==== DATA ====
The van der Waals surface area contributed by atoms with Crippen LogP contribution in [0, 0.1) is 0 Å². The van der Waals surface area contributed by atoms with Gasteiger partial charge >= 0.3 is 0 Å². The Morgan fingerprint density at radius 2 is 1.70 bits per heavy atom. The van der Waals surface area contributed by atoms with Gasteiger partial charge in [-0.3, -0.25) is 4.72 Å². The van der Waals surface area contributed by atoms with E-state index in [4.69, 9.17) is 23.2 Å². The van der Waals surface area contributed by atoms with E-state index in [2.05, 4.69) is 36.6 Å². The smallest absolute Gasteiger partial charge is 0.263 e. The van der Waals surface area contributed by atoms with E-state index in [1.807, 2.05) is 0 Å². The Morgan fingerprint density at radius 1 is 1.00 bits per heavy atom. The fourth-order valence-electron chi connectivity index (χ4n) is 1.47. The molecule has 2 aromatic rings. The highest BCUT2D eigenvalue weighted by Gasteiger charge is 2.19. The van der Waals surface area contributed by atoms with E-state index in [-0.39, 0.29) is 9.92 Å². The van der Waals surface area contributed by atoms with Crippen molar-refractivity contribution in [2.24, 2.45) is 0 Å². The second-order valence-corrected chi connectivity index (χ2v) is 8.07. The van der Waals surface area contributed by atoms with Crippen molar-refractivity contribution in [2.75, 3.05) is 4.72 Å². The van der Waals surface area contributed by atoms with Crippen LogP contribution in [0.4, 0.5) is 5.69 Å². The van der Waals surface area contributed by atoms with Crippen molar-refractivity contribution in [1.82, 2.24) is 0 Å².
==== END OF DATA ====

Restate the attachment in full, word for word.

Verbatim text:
The van der Waals surface area contributed by atoms with Crippen LogP contribution in [0, 0.1) is 0 Å². The van der Waals surface area contributed by atoms with Gasteiger partial charge >= 0.3 is 0 Å². The Morgan fingerprint density at radius 2 is 1.70 bits per heavy atom. The van der Waals surface area contributed by atoms with Gasteiger partial charge in [-0.3, -0.25) is 4.72 Å². The van der Waals surface area contributed by atoms with E-state index in [4.69, 9.17) is 23.2 Å². The van der Waals surface area contributed by atoms with E-state index in [2.05, 4.69) is 36.6 Å². The smallest absolute Gasteiger partial charge is 0.263 e. The van der Waals surface area contributed by atoms with E-state index in [1.807, 2.05) is 0 Å². The Morgan fingerprint density at radius 1 is 1.00 bits per heavy atom. The fourth-order valence-electron chi connectivity index (χ4n) is 1.47. The molecule has 2 aromatic rings. The highest BCUT2D eigenvalue weighted by Gasteiger charge is 2.19. The van der Waals surface area contributed by atoms with E-state index in [-0.39, 0.29) is 9.92 Å². The van der Waals surface area contributed by atoms with Crippen molar-refractivity contribution in [2.24, 2.45) is 0 Å². The second-order valence-corrected chi connectivity index (χ2v) is 8.07. The van der Waals surface area contributed by atoms with Crippen molar-refractivity contribution in [2.75, 3.05) is 4.72 Å². The van der Waals surface area contributed by atoms with Crippen LogP contribution in [0.4, 0.5) is 5.69 Å². The van der Waals surface area contributed by atoms with Crippen molar-refractivity contribution in [1.82, 2.24) is 0 Å².